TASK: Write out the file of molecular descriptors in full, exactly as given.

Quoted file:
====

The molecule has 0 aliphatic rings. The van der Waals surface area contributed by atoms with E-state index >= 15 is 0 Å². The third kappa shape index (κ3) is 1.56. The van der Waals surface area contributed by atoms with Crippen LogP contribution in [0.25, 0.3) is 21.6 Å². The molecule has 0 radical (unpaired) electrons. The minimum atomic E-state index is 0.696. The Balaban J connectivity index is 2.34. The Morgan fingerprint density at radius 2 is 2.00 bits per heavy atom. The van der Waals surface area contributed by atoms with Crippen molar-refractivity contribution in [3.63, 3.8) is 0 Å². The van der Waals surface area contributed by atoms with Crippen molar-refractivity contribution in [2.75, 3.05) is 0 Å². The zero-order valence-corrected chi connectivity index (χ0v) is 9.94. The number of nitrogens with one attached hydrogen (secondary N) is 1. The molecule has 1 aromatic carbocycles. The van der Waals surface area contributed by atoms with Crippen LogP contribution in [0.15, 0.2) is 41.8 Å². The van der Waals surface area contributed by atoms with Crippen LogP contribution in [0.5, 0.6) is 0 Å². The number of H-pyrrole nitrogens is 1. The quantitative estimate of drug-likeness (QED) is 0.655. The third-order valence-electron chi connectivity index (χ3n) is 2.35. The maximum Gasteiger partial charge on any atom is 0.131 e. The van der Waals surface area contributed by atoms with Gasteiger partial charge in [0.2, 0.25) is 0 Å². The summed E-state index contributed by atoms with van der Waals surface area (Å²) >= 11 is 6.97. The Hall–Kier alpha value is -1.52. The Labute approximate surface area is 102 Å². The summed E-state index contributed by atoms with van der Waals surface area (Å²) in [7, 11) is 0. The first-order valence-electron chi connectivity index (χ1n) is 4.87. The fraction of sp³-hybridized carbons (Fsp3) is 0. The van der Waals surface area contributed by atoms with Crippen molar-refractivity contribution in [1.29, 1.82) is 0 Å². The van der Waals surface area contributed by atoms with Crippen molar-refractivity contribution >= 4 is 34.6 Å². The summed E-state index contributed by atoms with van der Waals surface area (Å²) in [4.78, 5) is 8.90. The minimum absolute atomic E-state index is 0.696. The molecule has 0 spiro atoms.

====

The molecule has 0 aliphatic rings. The van der Waals surface area contributed by atoms with E-state index >= 15 is 0 Å². The third kappa shape index (κ3) is 1.56. The van der Waals surface area contributed by atoms with Crippen LogP contribution in [0.25, 0.3) is 21.6 Å². The molecule has 0 radical (unpaired) electrons. The minimum atomic E-state index is 0.696. The Balaban J connectivity index is 2.34. The Morgan fingerprint density at radius 2 is 2.00 bits per heavy atom. The van der Waals surface area contributed by atoms with Crippen molar-refractivity contribution in [3.63, 3.8) is 0 Å². The van der Waals surface area contributed by atoms with Crippen molar-refractivity contribution in [2.75, 3.05) is 0 Å². The zero-order valence-corrected chi connectivity index (χ0v) is 9.94. The number of nitrogens with one attached hydrogen (secondary N) is 1. The molecule has 1 aromatic carbocycles. The van der Waals surface area contributed by atoms with Crippen LogP contribution in [0.15, 0.2) is 41.8 Å². The van der Waals surface area contributed by atoms with Crippen LogP contribution in [0.5, 0.6) is 0 Å². The number of H-pyrrole nitrogens is 1. The quantitative estimate of drug-likeness (QED) is 0.655. The third-order valence-electron chi connectivity index (χ3n) is 2.35. The maximum Gasteiger partial charge on any atom is 0.131 e. The van der Waals surface area contributed by atoms with Gasteiger partial charge in [0.2, 0.25) is 0 Å². The summed E-state index contributed by atoms with van der Waals surface area (Å²) >= 11 is 6.97. The Hall–Kier alpha value is -1.52. The Labute approximate surface area is 102 Å². The summed E-state index contributed by atoms with van der Waals surface area (Å²) in [7, 11) is 0. The first-order valence-electron chi connectivity index (χ1n) is 4.87. The fraction of sp³-hybridized carbons (Fsp3) is 0. The van der Waals surface area contributed by atoms with Crippen molar-refractivity contribution in [1.29, 1.82) is 0 Å². The van der Waals surface area contributed by atoms with Crippen molar-refractivity contribution >= 4 is 34.6 Å². The summed E-state index contributed by atoms with van der Waals surface area (Å²) in [4.78, 5) is 8.90. The minimum absolute atomic E-state index is 0.696. The molecule has 0 spiro atoms.